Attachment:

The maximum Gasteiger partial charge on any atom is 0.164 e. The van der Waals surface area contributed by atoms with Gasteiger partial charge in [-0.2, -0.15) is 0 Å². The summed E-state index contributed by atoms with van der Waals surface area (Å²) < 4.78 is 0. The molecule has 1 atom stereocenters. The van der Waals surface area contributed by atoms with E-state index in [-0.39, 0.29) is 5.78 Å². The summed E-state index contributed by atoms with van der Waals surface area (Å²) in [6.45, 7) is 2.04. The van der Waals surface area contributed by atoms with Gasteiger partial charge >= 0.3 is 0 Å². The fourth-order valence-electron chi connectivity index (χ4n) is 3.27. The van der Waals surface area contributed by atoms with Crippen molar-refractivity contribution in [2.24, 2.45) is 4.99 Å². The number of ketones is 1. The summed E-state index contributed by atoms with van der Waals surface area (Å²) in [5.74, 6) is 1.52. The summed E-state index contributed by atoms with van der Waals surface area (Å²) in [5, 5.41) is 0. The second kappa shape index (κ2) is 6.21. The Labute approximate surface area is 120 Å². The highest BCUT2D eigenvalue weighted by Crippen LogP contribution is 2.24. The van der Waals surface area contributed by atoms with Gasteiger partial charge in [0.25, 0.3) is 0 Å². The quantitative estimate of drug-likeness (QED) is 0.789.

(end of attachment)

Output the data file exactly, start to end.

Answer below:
The maximum Gasteiger partial charge on any atom is 0.164 e. The van der Waals surface area contributed by atoms with Gasteiger partial charge in [-0.2, -0.15) is 0 Å². The summed E-state index contributed by atoms with van der Waals surface area (Å²) < 4.78 is 0. The molecule has 1 atom stereocenters. The van der Waals surface area contributed by atoms with E-state index in [-0.39, 0.29) is 5.78 Å². The summed E-state index contributed by atoms with van der Waals surface area (Å²) in [6.45, 7) is 2.04. The van der Waals surface area contributed by atoms with Gasteiger partial charge >= 0.3 is 0 Å². The fourth-order valence-electron chi connectivity index (χ4n) is 3.27. The van der Waals surface area contributed by atoms with Crippen molar-refractivity contribution in [2.24, 2.45) is 4.99 Å². The number of ketones is 1. The summed E-state index contributed by atoms with van der Waals surface area (Å²) in [5.74, 6) is 1.52. The summed E-state index contributed by atoms with van der Waals surface area (Å²) in [5, 5.41) is 0. The second kappa shape index (κ2) is 6.21. The Labute approximate surface area is 120 Å². The highest BCUT2D eigenvalue weighted by Crippen LogP contribution is 2.24. The van der Waals surface area contributed by atoms with Gasteiger partial charge in [0.25, 0.3) is 0 Å². The quantitative estimate of drug-likeness (QED) is 0.789.